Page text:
|Syria's President Bashar al-Assad|
© AFP/File SERGEI SUPINSKY
WASHINGTON (AFP) - The United States, after weeks of hesitation, has finally decided to call explicitly for Syrian President Bashar al-Assad to step down amid broadening pressure to staunch the bloodshed.
The announcement, which US officials said is expected as early as Thursday, would come as President Barack Obama's administration presses for tougher international sanctions on a regime bent on crushing a pro-democracy movement.
"The United States is looking to explicitly call for Assad to step down. The timing of that is still in question," a US official told AFP on the condition of anonymity.
"It's part of steps to increase the pressure given the ongoing brutality of the Assad regime."
Another US official, who also asked not to be named, said the call for Assad's resignation could come as early as Thursday.
The administration has steadily ratcheted up the pressure on Assad who has been deaf to growing international calls to stop a crackdown that human rights groups say has killed more than 2,000 people since mid-March.
On top of earlier targeted measures against Assad, regime officials and others, the United States on Wednesday imposed sanctions on the state-owned Commercial Bank of Syria and the largest mobile phone operator, Syriatel.
The Obama administration has also welcomed a tougher Arab stand against Syria. In a highly symbolic move, Arab heavyweight Saudi Arabia as well as Kuwait and Bahrain withdrew their ambassadors this week from Damascus.
US officials like Secretary of State Hillary Clinton and UN envoy Susan Rice have said that Assad has lost his legitimacy to rule, but Washington has so far resisted issuing a direct call for him to leave power.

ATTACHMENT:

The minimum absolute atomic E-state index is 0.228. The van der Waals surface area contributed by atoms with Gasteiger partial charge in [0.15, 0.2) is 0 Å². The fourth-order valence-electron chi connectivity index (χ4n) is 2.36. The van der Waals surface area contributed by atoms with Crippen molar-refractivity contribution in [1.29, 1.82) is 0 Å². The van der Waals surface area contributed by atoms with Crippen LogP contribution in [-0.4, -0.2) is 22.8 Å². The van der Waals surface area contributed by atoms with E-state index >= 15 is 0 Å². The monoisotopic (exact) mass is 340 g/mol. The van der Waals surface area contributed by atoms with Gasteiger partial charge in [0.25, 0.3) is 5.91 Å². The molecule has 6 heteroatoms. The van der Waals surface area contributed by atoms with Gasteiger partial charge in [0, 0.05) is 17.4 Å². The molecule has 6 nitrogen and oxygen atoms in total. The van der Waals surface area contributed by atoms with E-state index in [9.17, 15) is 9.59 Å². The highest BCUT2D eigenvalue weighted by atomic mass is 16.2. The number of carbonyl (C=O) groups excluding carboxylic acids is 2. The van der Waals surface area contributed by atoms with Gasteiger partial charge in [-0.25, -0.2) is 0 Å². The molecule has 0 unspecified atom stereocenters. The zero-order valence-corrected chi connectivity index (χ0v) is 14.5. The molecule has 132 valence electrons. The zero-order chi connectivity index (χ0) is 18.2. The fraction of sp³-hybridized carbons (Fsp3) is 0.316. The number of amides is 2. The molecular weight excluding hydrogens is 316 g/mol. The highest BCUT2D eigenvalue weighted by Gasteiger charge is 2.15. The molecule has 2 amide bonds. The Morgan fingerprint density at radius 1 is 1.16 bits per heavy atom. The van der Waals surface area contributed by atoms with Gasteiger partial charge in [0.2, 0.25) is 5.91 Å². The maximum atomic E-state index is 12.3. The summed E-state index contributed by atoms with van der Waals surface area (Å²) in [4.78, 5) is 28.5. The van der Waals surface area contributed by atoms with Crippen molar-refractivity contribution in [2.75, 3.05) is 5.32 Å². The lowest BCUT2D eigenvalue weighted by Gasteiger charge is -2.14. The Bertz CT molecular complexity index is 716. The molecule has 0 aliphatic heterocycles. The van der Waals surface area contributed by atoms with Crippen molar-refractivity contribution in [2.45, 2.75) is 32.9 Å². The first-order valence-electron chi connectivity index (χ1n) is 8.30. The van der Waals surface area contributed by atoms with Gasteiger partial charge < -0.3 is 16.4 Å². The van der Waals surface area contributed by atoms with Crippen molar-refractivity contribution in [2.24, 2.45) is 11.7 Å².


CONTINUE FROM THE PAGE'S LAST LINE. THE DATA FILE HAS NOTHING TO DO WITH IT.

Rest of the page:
It has also resisted calls from Congress to withdraw Robert Ford, who in January became the first US ambassador to serve in Syria since the 2005 assassination of former Lebanese premier Rafiq al-Hariri, blamed on Damascus.
The administration has said Ford is well-placed to gather information and convey the US message to the Assad regime, but he would be unlikely to be able to stay on if Washington indeed calls for the Syrian strongman's ouster.
Steadily escalating US rhetoric against Assad, including a warning that he is now a source of regional instability, has fueled expectations that the Obama administration will soon formally call for him to go.
When they held their first meeting with Clinton on August 2, Syrian dissidents urged Obama to call on Assad to quit power and pressed for UN sanctions over the regime's crackdown on protests.
One of the dissidents said such a high-profile US call for Assad to step down would bring more protesters into Syria's streets.
US officials said they were also pressing allies with greater business interests in Syria to impose bilateral sanctions against the regime, including those targeting the key oil and gas sectors.
The United States and its Western allies have also stepped up demands for UN measures against Assad.
But UN Security Council battlelines were drawn when Russia's UN envoy said Wednesday that US calls for sanctions were not helping to end the crackdown by Syrian security forces.
UN Assistant Secretary-General Oscar Fernandez-Taranco briefed the 15-member Security Council behind closed doors about events in Syria in the week since the council called for an "immediate" halt to the violence.
In a bid to keep Syria high on the Security Council agenda, Western nations pressed for a new report next week with briefings from the top UN human rights and humanitarian officials.
Envoys from Britain, France, Germany and Portugal said after the meeting that the Security Council would have to consider "further action" if events did not improve by the next report.
© AFP -- Published at Activist Post with license
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